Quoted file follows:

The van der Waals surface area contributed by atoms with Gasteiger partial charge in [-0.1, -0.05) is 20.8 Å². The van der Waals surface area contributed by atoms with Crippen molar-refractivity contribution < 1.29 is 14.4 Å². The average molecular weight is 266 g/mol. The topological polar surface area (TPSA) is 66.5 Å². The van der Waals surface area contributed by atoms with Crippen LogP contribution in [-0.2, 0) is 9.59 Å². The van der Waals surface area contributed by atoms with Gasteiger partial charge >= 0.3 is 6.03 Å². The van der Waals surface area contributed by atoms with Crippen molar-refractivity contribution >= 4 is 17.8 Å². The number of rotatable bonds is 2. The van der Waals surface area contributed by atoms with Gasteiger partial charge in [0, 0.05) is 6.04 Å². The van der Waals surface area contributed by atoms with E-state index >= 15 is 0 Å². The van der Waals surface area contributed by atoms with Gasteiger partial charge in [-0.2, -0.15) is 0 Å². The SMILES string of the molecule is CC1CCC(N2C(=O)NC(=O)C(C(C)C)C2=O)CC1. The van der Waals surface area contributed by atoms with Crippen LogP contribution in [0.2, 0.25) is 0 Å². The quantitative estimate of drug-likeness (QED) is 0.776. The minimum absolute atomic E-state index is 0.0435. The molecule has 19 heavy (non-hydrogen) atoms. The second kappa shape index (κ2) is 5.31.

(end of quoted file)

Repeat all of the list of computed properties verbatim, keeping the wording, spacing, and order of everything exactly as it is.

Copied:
The van der Waals surface area contributed by atoms with Gasteiger partial charge in [-0.1, -0.05) is 20.8 Å². The van der Waals surface area contributed by atoms with Crippen molar-refractivity contribution < 1.29 is 14.4 Å². The average molecular weight is 266 g/mol. The topological polar surface area (TPSA) is 66.5 Å². The van der Waals surface area contributed by atoms with Crippen LogP contribution in [-0.2, 0) is 9.59 Å². The van der Waals surface area contributed by atoms with Gasteiger partial charge >= 0.3 is 6.03 Å². The van der Waals surface area contributed by atoms with Crippen molar-refractivity contribution >= 4 is 17.8 Å². The number of rotatable bonds is 2. The van der Waals surface area contributed by atoms with Gasteiger partial charge in [0, 0.05) is 6.04 Å². The van der Waals surface area contributed by atoms with E-state index >= 15 is 0 Å². The van der Waals surface area contributed by atoms with Gasteiger partial charge in [-0.2, -0.15) is 0 Å². The SMILES string of the molecule is CC1CCC(N2C(=O)NC(=O)C(C(C)C)C2=O)CC1. The van der Waals surface area contributed by atoms with Crippen LogP contribution in [0.2, 0.25) is 0 Å². The quantitative estimate of drug-likeness (QED) is 0.776. The minimum absolute atomic E-state index is 0.0435. The molecule has 19 heavy (non-hydrogen) atoms. The second kappa shape index (κ2) is 5.31.